According to government statistics, the number of local bus passenger journeys in England was 2.12 billion in the year ending December 2020, which was a 50% decrease on the previous year, due to the impact of the pandemic.
The easing of social distancing restrictions this month, however, has enabled a number of regional bus companies to boost their operations in the build-up to the projected end of all social distancing on 21st June.
Stagecoach, for example, has announced a return to service for a large majority of its buses, representing over 90% of pre-pandemic levels. The company said that its decision to operate Covid-secure buses follows consultation with local authorities regarding service requirements and aims to support the re-opening of the leisure and hospitality industries.
Stagecoach UK managing director, Carla Stockton-Jones, said: “Our bus services will continue to play a crucial role in helping people to re-connect with the things they enjoy doing. As the vaccination programme continues at pace and as more of the country starts to open up in line with the Government’s roadmap, people are desperately keen to return to some kind of normality and our bus services will make sure they get to where they want to easily and safely. I am so grateful to our fantastic team of drivers, engineers, cleaners, managers and support teams for their continued hard work and dedication.”
Arriva has also stated that it will be increasing the frequency of some regional bus timetables, as non-essential retail and outdoor hospitality reopens. Its revised timetables will see increased Monday to Friday frequencies and additional morning journeys introduced to many services, to help the public access retail and business reopening across local communities.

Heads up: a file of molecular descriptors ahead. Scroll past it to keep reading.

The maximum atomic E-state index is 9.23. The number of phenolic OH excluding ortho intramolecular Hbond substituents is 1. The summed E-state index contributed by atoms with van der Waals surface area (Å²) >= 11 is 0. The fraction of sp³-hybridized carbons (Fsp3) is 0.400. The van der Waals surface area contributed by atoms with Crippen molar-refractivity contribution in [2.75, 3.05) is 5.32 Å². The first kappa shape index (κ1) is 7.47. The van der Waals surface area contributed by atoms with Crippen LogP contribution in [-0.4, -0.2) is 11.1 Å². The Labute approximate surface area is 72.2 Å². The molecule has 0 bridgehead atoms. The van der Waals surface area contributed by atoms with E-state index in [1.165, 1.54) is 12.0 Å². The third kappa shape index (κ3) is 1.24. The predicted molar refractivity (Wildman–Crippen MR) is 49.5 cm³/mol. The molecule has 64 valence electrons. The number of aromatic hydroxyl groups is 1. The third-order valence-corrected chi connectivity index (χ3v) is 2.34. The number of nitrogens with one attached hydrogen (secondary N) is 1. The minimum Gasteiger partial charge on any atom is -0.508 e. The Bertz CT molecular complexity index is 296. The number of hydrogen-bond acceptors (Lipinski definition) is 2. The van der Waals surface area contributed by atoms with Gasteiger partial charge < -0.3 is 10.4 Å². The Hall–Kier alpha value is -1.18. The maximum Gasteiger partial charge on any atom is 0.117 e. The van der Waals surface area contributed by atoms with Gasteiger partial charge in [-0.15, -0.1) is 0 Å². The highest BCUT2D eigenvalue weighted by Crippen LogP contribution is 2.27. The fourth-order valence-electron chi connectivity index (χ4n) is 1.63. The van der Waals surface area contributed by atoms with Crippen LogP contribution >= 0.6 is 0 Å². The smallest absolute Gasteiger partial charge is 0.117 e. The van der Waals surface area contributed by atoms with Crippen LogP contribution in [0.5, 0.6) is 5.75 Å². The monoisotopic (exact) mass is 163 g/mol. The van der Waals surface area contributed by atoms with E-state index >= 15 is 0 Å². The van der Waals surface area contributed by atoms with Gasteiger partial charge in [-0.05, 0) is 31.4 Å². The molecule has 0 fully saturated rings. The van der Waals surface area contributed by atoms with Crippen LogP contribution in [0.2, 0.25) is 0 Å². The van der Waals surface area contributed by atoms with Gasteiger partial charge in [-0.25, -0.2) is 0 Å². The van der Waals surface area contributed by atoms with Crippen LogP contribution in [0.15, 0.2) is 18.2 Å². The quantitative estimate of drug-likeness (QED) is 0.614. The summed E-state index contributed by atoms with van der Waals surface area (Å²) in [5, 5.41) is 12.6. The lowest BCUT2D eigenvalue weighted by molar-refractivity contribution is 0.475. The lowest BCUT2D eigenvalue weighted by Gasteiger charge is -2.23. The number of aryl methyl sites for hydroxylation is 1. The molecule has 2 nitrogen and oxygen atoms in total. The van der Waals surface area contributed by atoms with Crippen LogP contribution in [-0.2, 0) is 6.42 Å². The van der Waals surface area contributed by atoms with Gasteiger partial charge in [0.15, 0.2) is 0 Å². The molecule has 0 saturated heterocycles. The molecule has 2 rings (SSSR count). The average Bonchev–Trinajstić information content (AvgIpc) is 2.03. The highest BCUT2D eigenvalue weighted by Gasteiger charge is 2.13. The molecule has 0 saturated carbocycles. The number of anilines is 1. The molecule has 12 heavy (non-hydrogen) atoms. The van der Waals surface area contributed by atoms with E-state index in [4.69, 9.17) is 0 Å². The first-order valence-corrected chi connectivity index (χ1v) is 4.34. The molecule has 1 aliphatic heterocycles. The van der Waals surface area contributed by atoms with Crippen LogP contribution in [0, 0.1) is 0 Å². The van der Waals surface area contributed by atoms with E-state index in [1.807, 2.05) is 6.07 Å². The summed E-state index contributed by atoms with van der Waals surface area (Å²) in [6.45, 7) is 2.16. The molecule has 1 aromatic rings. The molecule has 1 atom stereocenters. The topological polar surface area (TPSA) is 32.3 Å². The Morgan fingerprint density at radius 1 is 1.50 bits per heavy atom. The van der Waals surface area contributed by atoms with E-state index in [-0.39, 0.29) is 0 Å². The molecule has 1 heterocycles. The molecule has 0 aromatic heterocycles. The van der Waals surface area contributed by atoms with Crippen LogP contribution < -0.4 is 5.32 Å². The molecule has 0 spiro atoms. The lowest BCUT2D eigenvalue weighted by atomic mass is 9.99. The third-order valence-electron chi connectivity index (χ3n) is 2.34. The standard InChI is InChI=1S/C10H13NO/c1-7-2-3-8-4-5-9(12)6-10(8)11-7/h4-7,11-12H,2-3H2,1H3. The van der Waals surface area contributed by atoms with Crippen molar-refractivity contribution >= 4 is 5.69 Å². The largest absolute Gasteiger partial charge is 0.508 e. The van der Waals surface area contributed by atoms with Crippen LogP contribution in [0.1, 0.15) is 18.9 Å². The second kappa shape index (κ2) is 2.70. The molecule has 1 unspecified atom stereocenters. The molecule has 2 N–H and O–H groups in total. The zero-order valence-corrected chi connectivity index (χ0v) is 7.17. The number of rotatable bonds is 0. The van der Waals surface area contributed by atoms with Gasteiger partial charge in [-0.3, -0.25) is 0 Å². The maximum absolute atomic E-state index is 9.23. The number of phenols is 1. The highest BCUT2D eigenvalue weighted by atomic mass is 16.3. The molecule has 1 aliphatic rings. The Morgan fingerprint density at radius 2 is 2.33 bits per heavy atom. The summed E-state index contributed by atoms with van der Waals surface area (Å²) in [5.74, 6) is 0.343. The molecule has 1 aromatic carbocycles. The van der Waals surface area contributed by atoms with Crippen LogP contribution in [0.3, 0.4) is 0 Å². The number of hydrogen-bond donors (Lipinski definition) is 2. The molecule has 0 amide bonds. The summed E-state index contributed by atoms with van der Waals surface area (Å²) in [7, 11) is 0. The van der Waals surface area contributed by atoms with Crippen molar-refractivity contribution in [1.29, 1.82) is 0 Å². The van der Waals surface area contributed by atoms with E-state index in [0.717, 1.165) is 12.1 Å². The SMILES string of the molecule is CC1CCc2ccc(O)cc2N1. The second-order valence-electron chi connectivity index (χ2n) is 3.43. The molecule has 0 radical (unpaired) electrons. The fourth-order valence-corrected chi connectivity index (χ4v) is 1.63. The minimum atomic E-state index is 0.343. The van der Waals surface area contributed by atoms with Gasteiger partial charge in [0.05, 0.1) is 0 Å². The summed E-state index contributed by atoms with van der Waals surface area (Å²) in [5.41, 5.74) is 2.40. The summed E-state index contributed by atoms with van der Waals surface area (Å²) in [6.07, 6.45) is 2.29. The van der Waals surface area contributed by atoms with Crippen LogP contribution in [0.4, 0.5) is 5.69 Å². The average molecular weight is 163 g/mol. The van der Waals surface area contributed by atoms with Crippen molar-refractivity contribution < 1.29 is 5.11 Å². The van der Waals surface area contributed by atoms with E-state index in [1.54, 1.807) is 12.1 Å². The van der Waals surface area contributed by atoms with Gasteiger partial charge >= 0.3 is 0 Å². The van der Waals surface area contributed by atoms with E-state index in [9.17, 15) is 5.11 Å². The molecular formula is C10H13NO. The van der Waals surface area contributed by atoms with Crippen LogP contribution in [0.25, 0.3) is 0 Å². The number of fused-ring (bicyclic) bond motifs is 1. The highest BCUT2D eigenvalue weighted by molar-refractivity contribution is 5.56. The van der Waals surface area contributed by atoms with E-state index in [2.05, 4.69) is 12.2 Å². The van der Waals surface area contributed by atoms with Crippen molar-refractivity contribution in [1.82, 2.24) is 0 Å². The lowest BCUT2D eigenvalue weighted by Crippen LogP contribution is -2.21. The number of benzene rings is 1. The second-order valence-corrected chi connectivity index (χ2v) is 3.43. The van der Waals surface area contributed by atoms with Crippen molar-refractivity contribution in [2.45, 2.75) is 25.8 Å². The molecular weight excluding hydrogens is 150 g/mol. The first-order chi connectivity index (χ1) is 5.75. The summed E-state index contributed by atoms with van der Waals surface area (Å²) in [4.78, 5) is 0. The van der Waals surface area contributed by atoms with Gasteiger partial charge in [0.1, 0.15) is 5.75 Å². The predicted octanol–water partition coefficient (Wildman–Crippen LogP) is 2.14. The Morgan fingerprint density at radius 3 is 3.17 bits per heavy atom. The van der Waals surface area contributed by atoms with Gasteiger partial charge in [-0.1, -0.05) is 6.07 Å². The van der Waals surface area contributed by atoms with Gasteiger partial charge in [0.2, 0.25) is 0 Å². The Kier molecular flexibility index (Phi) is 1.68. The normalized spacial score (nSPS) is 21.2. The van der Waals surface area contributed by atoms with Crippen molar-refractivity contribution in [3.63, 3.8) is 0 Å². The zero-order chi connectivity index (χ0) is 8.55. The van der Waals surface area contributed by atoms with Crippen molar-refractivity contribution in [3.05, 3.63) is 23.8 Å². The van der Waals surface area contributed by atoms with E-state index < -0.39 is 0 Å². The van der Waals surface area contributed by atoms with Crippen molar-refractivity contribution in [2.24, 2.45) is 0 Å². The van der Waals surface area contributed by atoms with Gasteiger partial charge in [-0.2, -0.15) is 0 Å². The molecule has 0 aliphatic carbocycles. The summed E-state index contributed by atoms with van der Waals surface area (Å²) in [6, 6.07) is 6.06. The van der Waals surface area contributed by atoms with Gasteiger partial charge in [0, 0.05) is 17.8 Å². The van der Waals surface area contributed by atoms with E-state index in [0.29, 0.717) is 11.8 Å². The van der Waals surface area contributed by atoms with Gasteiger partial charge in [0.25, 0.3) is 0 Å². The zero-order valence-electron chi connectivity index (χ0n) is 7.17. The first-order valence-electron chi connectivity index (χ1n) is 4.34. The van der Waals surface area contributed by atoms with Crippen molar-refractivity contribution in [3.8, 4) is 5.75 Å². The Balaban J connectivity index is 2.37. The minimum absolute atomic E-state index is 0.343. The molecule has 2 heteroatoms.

In line with government guidance, all operators continue to implement social distancing measures on all buses. A no standing policy remains in place on all non-school journeys and passengers must wear a face-covering on board, unless exemptions apply.
According to a new report, further measures such as simpler fare structures could help entice more passengers back to using buses. Produced by the Chartered Institute of Logistics and Transport’s (CILT) Bus & Coach Policy Group, the report entitled ‘Factors affecting local bus demand and potential for increase’ indicates that passengers would be encouraged to use buses more if there was additional flexibility on fares, such as zonal prices or a multi-ride/multi-operator ticket or the acceptance of contactless bank cards. The attraction of ‘higher-quality’ bus services with the ability for park-and-ride may also help to switch people away from car journeys into urban areas, the report finds.
John Dwight, Sales Director of Imperial Engineering, which supplies OE bus parts to many operators across the UK, including Stagecoach and Arriva, said:
“Imperial Engineering is very pleased to see that operators are starting to ramp up services again as restrictions allow. We hope that this continues in line with the government’s proposed road map, as these services are often critically important for people to be able to access local community amenities. In our position as a key supplier of parts to the bus and coach sector, Imperial Engineering is very busy working with operators to ensure their vehicles are in prime condition as services return to normal levels.”